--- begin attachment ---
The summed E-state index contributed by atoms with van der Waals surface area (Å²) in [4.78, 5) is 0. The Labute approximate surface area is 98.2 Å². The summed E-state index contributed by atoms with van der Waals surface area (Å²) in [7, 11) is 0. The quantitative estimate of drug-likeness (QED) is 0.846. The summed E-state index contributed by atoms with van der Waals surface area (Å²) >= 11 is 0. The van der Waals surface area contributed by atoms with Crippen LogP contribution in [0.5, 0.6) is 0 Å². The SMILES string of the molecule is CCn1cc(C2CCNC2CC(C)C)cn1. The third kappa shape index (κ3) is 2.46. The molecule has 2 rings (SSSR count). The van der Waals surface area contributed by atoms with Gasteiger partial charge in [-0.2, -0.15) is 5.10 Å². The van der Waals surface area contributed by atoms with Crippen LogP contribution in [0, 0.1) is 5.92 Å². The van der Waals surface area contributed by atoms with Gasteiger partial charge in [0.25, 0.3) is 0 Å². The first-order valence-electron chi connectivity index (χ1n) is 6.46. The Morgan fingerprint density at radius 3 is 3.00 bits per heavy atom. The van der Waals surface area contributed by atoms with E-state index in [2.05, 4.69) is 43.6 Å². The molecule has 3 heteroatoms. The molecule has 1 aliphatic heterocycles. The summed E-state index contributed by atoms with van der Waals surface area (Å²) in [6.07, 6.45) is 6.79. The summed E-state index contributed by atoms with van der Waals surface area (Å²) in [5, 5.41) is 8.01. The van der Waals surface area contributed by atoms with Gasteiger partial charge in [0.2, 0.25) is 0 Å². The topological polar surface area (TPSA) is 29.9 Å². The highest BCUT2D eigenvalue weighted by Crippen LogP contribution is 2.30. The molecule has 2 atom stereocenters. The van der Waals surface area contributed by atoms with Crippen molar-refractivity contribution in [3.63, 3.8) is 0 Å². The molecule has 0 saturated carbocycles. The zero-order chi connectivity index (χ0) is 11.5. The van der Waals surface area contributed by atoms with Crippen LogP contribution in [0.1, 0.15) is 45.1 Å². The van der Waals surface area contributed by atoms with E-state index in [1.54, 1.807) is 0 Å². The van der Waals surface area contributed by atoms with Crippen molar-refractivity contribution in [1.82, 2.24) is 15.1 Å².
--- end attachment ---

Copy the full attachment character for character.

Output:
The summed E-state index contributed by atoms with van der Waals surface area (Å²) in [4.78, 5) is 0. The Labute approximate surface area is 98.2 Å². The summed E-state index contributed by atoms with van der Waals surface area (Å²) in [7, 11) is 0. The quantitative estimate of drug-likeness (QED) is 0.846. The summed E-state index contributed by atoms with van der Waals surface area (Å²) >= 11 is 0. The van der Waals surface area contributed by atoms with Crippen LogP contribution in [0.5, 0.6) is 0 Å². The SMILES string of the molecule is CCn1cc(C2CCNC2CC(C)C)cn1. The third kappa shape index (κ3) is 2.46. The molecule has 2 rings (SSSR count). The van der Waals surface area contributed by atoms with Gasteiger partial charge in [-0.2, -0.15) is 5.10 Å². The van der Waals surface area contributed by atoms with Crippen LogP contribution in [0, 0.1) is 5.92 Å². The van der Waals surface area contributed by atoms with Gasteiger partial charge in [0.25, 0.3) is 0 Å². The first-order valence-electron chi connectivity index (χ1n) is 6.46. The Morgan fingerprint density at radius 3 is 3.00 bits per heavy atom. The van der Waals surface area contributed by atoms with E-state index in [2.05, 4.69) is 43.6 Å². The molecule has 3 heteroatoms. The molecule has 1 aliphatic heterocycles. The summed E-state index contributed by atoms with van der Waals surface area (Å²) in [6.07, 6.45) is 6.79. The summed E-state index contributed by atoms with van der Waals surface area (Å²) in [5, 5.41) is 8.01. The van der Waals surface area contributed by atoms with Gasteiger partial charge in [0.2, 0.25) is 0 Å². The topological polar surface area (TPSA) is 29.9 Å². The highest BCUT2D eigenvalue weighted by Crippen LogP contribution is 2.30. The molecule has 2 atom stereocenters. The van der Waals surface area contributed by atoms with Crippen molar-refractivity contribution in [3.63, 3.8) is 0 Å². The molecule has 0 saturated carbocycles. The zero-order chi connectivity index (χ0) is 11.5. The van der Waals surface area contributed by atoms with Crippen LogP contribution in [0.1, 0.15) is 45.1 Å². The van der Waals surface area contributed by atoms with E-state index in [1.54, 1.807) is 0 Å². The van der Waals surface area contributed by atoms with Crippen molar-refractivity contribution in [1.82, 2.24) is 15.1 Å².